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Low-Emission Zone now operational in downtown Haifa; Israel’s first; initially targeting heavy diesels

Israel’s Ministry of Environmental Protection (MoEP) and Haifa Municipality have begun operating a low-emission zone (LEZ). As of 2 February 2018, polluting heavy diesel vehicles were no longer allowed in downtown Haifa. These buses and trucks must install a particulate filter in order to enter the restricted area. The creation of a low-emission zone (LEZ) is part of a larger plan to reduce air pollution from transportation in Haifa.

The LEZ plan is divided into two parts: The first stage, which began 2 February, includes only diesel vehicles weighing more than 3.5 tons. About 22,000 owners of polluting diesel vehicles have received letters that explained the restriction and gave them the option of installing a particulate filter in their heavy vehicles at a subsidized price. In addition, there was extensive publicity about the LEZ and road signs have been put up throughout Haifa.

During this the first stage, the Haifa municipality will issue warnings to owners of polluting vehicles that enter the restricted areas, explaining that if they do not install a particulate filter in their vehicle, they will be fined if they enter the LEZ. Enforcement during this stage will be carried out by city inspectors and the Israel Police. Then cameras will be installed at entrances to the city and enforcement will be carried out automatically.

In the second stage, to begin in early 2019, all diesel fuel vehicles (including vans and commercial vehicles under 3.5 tons, but excluding private cars) that do not meet Euro 4 standards for air pollution will be restricted from the LEZ. These vehicles will only be allowed to enter the LEZ if a particulate filter that reduces air pollution is installed in them.

Haifa is the first [city we are taking on] in the revolution that we’re leading in Israel to reduce vehicular air pollution. Some 1,100 people die every year as a result from air pollution from transportation, and a low-emission zone has proven to be one of the most efficient tools in the significant reduction of vehicular air pollution in large cities. We hope that Haifa is only the beginning of a change. In the near future, this model will expand into the Krayot and Jerusalem, and I call upon other mayors to take part in this struggle, which is important to our health and our children’s health. We will no longer be indifferent to vehicular air pollution.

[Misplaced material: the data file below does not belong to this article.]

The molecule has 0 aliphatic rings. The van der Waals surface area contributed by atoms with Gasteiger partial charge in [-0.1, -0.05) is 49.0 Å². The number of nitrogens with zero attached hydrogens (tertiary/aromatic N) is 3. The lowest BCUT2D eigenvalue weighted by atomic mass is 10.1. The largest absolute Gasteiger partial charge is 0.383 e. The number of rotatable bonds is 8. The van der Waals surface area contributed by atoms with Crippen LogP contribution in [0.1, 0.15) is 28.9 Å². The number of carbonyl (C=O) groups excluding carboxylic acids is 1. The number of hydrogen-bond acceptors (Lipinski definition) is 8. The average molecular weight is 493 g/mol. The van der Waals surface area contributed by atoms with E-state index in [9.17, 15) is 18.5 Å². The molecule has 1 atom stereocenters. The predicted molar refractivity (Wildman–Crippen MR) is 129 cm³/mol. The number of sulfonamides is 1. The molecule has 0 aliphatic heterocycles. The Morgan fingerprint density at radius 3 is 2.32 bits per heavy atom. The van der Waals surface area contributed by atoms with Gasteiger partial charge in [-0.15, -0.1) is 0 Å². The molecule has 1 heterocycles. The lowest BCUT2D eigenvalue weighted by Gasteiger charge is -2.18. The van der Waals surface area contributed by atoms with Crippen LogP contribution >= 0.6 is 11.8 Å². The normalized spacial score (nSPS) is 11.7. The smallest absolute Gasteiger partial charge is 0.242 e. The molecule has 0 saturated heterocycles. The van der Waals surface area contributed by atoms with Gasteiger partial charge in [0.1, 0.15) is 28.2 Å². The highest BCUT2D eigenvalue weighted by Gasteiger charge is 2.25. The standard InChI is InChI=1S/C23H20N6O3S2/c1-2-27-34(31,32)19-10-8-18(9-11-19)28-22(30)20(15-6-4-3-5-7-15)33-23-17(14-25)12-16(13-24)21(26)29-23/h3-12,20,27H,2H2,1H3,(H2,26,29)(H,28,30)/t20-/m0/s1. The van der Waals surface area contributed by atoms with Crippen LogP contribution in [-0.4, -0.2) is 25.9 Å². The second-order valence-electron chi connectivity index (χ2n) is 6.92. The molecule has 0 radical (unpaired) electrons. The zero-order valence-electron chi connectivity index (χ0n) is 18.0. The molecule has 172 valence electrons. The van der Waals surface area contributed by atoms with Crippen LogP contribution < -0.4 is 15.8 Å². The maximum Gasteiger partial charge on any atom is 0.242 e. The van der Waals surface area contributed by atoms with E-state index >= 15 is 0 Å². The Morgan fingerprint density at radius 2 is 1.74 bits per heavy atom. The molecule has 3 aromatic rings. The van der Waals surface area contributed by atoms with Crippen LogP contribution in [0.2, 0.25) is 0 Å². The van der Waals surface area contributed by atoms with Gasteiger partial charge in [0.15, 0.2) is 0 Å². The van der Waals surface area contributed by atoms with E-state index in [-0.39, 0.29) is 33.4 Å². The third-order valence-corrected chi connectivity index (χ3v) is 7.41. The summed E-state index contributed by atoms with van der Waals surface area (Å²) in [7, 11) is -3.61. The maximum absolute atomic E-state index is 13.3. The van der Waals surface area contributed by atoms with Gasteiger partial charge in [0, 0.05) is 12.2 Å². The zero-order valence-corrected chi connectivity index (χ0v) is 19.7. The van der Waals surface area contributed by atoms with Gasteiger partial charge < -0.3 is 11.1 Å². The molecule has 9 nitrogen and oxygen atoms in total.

—Environmental Protection Minister Zeev Elkin

The LEZ plan is a significant component of a range of additional actions promoted by the municipality and the government to reduce air pollution in Haifa Bay and Israel. Among the actions taken by the national government are subsidies for hybrid taxis; incentives to purchase electric buses; and support for electric car-sharing programs.

The Haifa Bay industrial zone is one of the most sensitive areas in Israel in terms of air pollution due to its large concentration of industrial facilities, port, petrochemical complex, physical proximity to concentrations of population, and topographical and climatic factors that affect the dispersion of pollutants.

Nox emissions in haifa bay - 2009-2015
NOx emissions from the transportation sector in Haifa have remained fairly stable, while those from the power-generation sector and industry have dropped. Source: MOEP. Click to enlarge.

In 2008, a task force was created to create and implement a Haifa Bay Action Plan to reduce these emissions. The plan focused on NMVOCs and on about 15 facilities and installations with high pollution potential.

In September 2015, the Israeli government approved an updated, ILS 330-million (US$93-milion) Action Plan to Reduce Air Pollution and Environmental Risks in Haifa Bay. The new Haifa LEZ is a result of this updated plan.


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